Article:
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Thursday, April 18, 2024

Former biathlon boss indicted

The 77-year-old Norwegian who formerly headed the International Biathlon Union (IBU) for many years has been indicted on corruption charges. Authorities accuse Anders Besseberg of accepting bribes in the form of expensive watches, hunting trips and prostitutes.

Anders Besseberg of Norway controlled the International Biathlon Union (IBU) for 26 years. Now he’s under indictment after a lengthy investigation into corruption charges. PHOTO: IBU

Charges first made public in 2018 prompted Besseberg to give up his longtime IBU post five years ago. He continues to deny guilt in the case.

Senior Public Prosecutor Marianne Djupesland told Norwegian Broadcasting (NRK) that the indictment obtained by Norway’s economic crime unit Økokrim accuses him of aggravated corruption from 2009 to 2018.

“Økokrim believes there is sufficient evidence to prove that he (Besseberg) accepted bribes continuously over a 10-year period,” stated Djupesland in a press release on Monday. She added that the “seriousness of the matter is emphasized by the breach of trust his actions represent in light of his position as president of the IBU.”

The indictment is based on a series of “concrete” incidents, reports NRK. Prosecutors claim they have evidence that Besseberg accepted, for example, an Omega watch worth NOK 195,000 in 2011. He is also believed to have accepted, in 2013, the services of a prostitute “acquired for him” while he was in Moscow in connection with a biathlon exhibition event prior to the Olympics in Russia in 2014.

He’s believed to also have received another expensive watch in 2013 (this one a Hublot valued at NOK 70,000) in addition to a hunting trip in Russia, to which he was flown by helicopter. The group stayed at a “hunting resort” in Tjumen from where they hunted moose, wild boar and deer.

In 2014, during the Biathlon World Cup at Holmenkollen in Oslo, Besseberg allegedly accepted yet another watch (a Ulysses Nardin valued at NOK 78,000) and another hunting trip and trophy the year after that. He allegedly had a “standing agreement” on hunting trips from 2009 to 2018, including gifts of trophies from the hunts.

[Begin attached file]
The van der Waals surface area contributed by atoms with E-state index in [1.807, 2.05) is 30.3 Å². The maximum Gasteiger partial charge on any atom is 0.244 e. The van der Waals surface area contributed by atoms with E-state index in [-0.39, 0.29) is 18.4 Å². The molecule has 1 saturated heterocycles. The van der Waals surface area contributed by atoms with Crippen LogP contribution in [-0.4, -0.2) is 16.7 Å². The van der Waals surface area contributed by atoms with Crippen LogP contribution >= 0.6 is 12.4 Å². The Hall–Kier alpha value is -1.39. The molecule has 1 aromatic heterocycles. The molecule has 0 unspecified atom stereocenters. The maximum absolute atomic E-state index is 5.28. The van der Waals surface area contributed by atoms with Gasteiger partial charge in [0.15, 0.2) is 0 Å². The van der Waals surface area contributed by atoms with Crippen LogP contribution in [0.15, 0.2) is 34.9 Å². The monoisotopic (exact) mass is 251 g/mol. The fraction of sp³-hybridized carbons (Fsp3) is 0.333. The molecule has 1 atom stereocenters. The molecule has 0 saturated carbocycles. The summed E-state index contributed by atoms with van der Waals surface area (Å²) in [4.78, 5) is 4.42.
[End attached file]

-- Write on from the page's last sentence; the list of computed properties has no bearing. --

Between 2015 and 2018 he allegedly accepted the services of prostitutes, in one case a woman “for several days and nights … probably in March 2016” in Khanty-Mansijsk in connection with an IBU World Cup event, and in March 2018 in Tjumen in connection with the IBU World Cup final.

All the alleged gifts and services were accepted from “authorities within Russian biathlon” and from AFP/Infront, which, according to the indictment, had an agreement with the IBU regarding marketing and sponsor rights to IBU’s biathlon events or were negotiating such rights. The indictment also notes that Infront paid for the leasing costs (NOK 850,000) of a BMW X5 that Besseberg used from his home in Norway for the period from 2011 to 2018.

Prosecutors claim that by accepting all this, Besseberg “violated the confidence” attached to his top post at the IBU because he acted at odds with IBU regulations and made himself vulnerable to making decisions on behalf of Russian biathlon and APF/Infront.

Besseberg, a former biathlon skier himself, held the post of IBU president for 26 years, from 1992 until he was first charged with corruption in 2018. It’s taken Norwegian prosecutors five years to find and interview several of those involved in the case in several different countries. Økokrim has also cooperated with police in Austria and authorities in the Czech Republic, Licdhtenstein and Canada.

Djupesland stressed that “this is an indictment, not a conviction,” which will now be sent to the court in Buskerud that has jurisdiction in Besseberg’s home district. He faces up to 10 years in prison if found guilty.

Besseberg’s defense attorney Christian B Hjort told news bureau NTB on Monday that Besseberg continues to claim that “he never has allowed himself to be bribed or tried to influence the IBU’s anti-doping work for the advantage of anyone.”

Hjort also told NRK that the charges against Besseberg, initially filed after raids on IBU offies and his home at Vestfossen west of Oslo, “have been an enormous burden” on both him and his family. “He has lived for five years with extremely serious charges against himself,” Hjort said, adding that earlier charges that Besseberg tried to influence anti-doping investigations and received large sums of cash are not included in the indictment, and he’s pleased by that.

“But what remains in the indictment is also serious,” Hjort said. “He looks forward to clarify his position on that in court, and he has faith there is no foundation for them either.”

The IBU itself has also investigated allegations against Besseberg and reported on Monday that it has worked closely with Økokrim on the Besseberg case. The sports organization has vowed to give its “full support” to investigating authorities. “This is a dark period that’s been described,” IBU President Olle Dahlin told NRK, adding that it’s led to many reforms within the organization.

All involved seek a conclusion to the long-running case. If convicted, “this will be the most humiliating verdict any Norwegian sports leader has ever received,” said NRK sports commentator Jan Petter Saltvedt. Berglund



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